There's another sort of "fuzziness" that gets introduced, especially with real-world examples. For one: no human is a thing; humans are collections or concepts to begin with. Each person is made up of multiple bits - billions or more, depending on the level we wish to examine - but even from a cellular level, the body has pieces constantly growing, changing, and dying. Matter is taken in, matter is excreted, and as a result the body itself changes. Even without that, individuals atoms or subatomic particles disappear and reappear according to quantum flux principles. You as an individual and everything around you that you recognize only exists as an average state of multiple bits that are constantly changing. Again, our level of "allowable tolerances" comes into play: nothing is known except to a certain degree of approximation, and that includes existence.

The final support for our lack of knowledge is both more technical and more philosophical: everything in the universe seems to be affected by everything else. And by "everything", I mean everything. Every electron, every microvolume of space, every spark of energy affects and is affected by everything else. It is, therefore, impossible to know everything about, for example, a proton without knowing how it is being affected by everything around it - which would require knowing everything about everything. Now, on a local level, the larger part of the universe affects everything evenly so that only local variations really "matter" for our purposes: for example, we don't need to know the locations of all the planets and their velocities to be able to determine (within practical tolerances) how fast a cannon ball will fall from a tower, because us, the tower, the ground, and the cannon ball are all being affected about the same way by the planets. However, that's just another level of approximation - if we wanted to know how fast the cannonball was travelling through space, we'd have to know everything.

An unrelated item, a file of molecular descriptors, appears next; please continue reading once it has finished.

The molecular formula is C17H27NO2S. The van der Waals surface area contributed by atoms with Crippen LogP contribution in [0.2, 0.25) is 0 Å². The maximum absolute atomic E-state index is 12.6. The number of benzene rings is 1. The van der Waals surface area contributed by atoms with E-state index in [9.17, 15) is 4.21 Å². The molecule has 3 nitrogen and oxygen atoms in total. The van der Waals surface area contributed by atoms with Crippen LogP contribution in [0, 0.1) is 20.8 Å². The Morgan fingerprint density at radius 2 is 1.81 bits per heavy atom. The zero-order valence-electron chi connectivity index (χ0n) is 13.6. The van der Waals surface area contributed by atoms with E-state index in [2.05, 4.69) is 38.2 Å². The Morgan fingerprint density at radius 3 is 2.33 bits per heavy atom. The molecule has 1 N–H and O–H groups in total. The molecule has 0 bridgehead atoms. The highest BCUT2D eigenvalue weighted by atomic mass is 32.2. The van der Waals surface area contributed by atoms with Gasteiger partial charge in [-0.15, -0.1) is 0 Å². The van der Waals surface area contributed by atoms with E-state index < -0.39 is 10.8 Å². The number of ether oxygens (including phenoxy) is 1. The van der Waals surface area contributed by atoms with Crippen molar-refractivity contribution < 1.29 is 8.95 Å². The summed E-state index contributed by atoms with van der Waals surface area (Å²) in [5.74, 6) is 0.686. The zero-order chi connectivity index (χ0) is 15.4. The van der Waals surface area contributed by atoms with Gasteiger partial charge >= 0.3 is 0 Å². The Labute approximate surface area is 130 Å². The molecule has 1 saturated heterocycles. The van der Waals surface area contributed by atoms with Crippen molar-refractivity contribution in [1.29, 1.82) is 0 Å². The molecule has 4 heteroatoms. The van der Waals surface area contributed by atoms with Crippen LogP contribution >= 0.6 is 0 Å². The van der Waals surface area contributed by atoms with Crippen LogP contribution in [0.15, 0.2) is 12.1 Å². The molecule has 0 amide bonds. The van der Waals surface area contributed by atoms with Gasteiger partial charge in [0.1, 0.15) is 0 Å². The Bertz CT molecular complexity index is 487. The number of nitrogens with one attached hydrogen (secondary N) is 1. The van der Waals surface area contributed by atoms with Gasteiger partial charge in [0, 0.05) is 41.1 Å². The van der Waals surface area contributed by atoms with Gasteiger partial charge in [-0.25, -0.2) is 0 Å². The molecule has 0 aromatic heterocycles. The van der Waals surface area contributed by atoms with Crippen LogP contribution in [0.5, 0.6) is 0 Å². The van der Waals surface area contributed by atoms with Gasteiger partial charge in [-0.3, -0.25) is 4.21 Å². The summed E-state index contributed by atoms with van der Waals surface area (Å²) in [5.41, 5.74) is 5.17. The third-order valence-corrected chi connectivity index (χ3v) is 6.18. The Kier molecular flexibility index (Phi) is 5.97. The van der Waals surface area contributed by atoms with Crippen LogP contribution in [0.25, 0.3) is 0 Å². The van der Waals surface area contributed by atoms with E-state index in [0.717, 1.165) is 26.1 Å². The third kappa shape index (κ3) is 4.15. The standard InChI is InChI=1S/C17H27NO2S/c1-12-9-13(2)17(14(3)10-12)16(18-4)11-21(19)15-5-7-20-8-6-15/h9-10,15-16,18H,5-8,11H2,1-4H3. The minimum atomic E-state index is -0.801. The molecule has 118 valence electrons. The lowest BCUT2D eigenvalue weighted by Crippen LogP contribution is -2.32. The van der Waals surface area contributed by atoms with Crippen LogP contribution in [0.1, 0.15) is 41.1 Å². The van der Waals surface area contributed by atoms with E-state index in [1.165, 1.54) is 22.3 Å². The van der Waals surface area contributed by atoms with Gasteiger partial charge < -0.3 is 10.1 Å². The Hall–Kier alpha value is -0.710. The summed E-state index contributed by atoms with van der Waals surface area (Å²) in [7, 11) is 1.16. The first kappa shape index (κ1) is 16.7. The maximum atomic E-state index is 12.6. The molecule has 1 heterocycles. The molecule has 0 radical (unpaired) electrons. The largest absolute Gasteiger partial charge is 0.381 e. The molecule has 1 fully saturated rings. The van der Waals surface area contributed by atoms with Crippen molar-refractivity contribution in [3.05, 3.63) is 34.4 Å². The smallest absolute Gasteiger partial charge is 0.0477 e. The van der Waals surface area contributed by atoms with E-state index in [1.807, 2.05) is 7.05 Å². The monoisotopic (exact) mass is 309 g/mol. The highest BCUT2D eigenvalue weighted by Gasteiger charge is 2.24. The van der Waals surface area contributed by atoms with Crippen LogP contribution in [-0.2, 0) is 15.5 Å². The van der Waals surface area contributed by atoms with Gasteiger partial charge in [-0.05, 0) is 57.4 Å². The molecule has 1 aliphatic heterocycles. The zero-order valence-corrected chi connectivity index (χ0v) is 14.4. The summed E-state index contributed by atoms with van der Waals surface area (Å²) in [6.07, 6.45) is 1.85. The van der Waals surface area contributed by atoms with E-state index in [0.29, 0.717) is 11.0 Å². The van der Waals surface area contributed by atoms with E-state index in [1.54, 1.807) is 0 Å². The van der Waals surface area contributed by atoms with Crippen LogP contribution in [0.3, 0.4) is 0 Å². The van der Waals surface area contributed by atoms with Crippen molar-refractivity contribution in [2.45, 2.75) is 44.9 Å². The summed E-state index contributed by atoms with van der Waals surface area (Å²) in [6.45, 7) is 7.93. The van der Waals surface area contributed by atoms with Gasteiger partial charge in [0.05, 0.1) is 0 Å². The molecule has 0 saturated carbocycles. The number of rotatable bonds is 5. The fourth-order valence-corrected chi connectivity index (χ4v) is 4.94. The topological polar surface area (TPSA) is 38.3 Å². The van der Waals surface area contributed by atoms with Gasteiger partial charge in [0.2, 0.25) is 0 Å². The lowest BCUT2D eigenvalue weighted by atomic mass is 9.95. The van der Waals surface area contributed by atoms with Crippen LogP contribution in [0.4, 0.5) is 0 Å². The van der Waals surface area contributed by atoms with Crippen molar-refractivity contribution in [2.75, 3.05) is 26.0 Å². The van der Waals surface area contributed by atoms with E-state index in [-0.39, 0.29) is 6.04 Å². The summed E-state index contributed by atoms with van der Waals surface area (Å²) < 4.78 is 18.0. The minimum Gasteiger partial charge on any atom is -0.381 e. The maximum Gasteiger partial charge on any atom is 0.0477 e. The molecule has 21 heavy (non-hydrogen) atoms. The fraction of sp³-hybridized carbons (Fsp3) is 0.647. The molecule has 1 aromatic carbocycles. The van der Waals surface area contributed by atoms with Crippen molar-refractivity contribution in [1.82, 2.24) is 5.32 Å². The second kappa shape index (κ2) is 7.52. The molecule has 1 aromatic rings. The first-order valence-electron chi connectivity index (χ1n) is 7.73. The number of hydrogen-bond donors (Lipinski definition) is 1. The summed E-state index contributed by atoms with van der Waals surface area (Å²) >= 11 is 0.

It's ironic that, in a very real sense, one reason we've managed to accomplish so much is that we're egotistical enough to think that the levels of observation we can make are the only ones that matter.

If you want to try to work these ideas into your real life, you can answer "probably" instead of "yes" to questions. You can also try to work in E-Prime, though it might take people a while to notice the difference.

And, finally, I'll just say that while it's impossible to know everything, or even anything, that's far from a reason for us to stop trying. As the phrase goes, "A man's reach should exceed his grasp/else what's a heaven for?"


david said...

why, when i drop one, does buttered toast always (k, almost always) land on the floor butter side down?

- cheers... d

david said...
This comment has been removed by the author.
Austin said...

Mass differential. The butter adds a small-but-not-inconsequential amount of mass to the toast. Thus, the "butter side" is heavier and will therefore tend to try and be on bottom.

david said...

mass differential... well i guess that explains my... my... ahm.. so its my big hockey player butt that makes me wanna be "butter side" down...

- cheers... d